4) Stock market closings for- 1 JUL 19:
Dow 26,717.43 up 117.47 Nasdaq 8,091.16 up 84.92 S&P 500 2,964.33 up 22.57
1) American trade deficient continues to fall, now down to $49.3 billion dollars. This is a decline of 11.5% from last October’s $55.7 billion dollars. American exports fell, but imports fell even fast to give a net decline of the trade deficient.
2) Daimler has experienced a financial downturn while Toyota’s improved. Daimler’s fourth quarter net profit fell 49% even though revenue is up 7%. Sales are down for their luxury automobiles because of trade wars and bottle necks such as environmental certifications.
3) Boeing Aircraft is being sued for a wildfire that devastated Malibu California. The suit alleges that Boeing was negligent in the management of vegetation which allow the fire to spread. The fire resulted in three deaths, burned 100,000 acres while destroying 1,500 structures.
4) 6 FEB 19 Stock market closings:
Dow 25,390.30 down 21.22 Nasdaq 7,375.28 down 26.80 S&P 500 2,731.61 down 6.09
Could a possible “trade war” be on the horizon, over Pres. Trump’s aluminum & steel tariffs? It could be the case says economic and international business negotiators.
Many economists have indicated that the tariffs imposed could be detrimental to the US economy, while others believe that the impact is minimal, because the tariffs Trump is planning to issue, will only cost American taxpayers a few cents more on the dollar, to support home grown/home based manufacturers, in the steel and aluminum industries.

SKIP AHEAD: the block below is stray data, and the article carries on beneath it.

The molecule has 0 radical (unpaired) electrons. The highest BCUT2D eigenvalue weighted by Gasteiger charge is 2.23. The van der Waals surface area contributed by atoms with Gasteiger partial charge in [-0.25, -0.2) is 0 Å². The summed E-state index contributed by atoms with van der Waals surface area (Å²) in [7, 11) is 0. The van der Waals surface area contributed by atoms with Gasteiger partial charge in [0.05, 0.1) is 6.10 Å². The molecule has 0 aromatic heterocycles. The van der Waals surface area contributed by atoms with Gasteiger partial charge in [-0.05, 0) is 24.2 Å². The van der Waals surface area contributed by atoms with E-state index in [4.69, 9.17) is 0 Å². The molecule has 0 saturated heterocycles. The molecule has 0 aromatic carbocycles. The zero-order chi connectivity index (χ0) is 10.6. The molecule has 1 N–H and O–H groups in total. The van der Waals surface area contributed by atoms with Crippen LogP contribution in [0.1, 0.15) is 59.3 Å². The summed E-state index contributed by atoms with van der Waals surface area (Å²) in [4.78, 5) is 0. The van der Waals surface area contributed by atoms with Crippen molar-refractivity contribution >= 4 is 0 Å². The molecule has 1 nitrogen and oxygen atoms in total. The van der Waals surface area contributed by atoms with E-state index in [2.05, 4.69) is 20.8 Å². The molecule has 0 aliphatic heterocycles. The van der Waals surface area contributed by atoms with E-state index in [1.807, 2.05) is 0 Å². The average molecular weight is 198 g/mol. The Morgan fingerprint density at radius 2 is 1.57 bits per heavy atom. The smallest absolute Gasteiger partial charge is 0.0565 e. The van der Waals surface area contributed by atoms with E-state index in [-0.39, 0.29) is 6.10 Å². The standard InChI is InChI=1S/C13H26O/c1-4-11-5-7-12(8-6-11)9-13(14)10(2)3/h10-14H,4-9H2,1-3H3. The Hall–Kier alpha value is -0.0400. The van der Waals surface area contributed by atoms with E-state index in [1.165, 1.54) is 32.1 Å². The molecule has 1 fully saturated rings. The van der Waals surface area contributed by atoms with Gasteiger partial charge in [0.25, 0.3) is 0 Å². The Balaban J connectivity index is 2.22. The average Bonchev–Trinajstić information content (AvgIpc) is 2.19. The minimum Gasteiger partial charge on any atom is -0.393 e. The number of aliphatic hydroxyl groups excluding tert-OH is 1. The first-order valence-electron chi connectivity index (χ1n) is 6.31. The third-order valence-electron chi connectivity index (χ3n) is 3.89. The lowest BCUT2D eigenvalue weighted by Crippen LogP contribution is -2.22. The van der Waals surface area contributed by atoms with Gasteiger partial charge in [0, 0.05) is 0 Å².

Gary Cohen, White House director of the National Economic Council is against imposing a tariff on steel and aluminum, while Commerce Secretary Wilbur Ross and White House National Trade Council Director Peter Navarro, are for imposing the tariffs on steel and aluminum goods & products. –SB
US trade deficit widened as imported products from China helped to increase the deficit further along. The deficit widened about $ 4 billion dollars (US) from the previous months of May and June 2016. In May 2016 the deficit rose to over $41 billion dollars compared to $37.5 billion in April 2016.
Insiders are calling it one of the biggest, if not the biggest trade imbalances since the beginning of 2016. Computers and cellphones imported from China were the main products that added an increase to the trade deficit.
2016 exports have not faring well because of the strength of the dollar against other currencies. The dollar has become more intuitive as of late and the steam does not seem to be slowing down, analyst predict the dollar to remain strong for the remainder of the year. –SB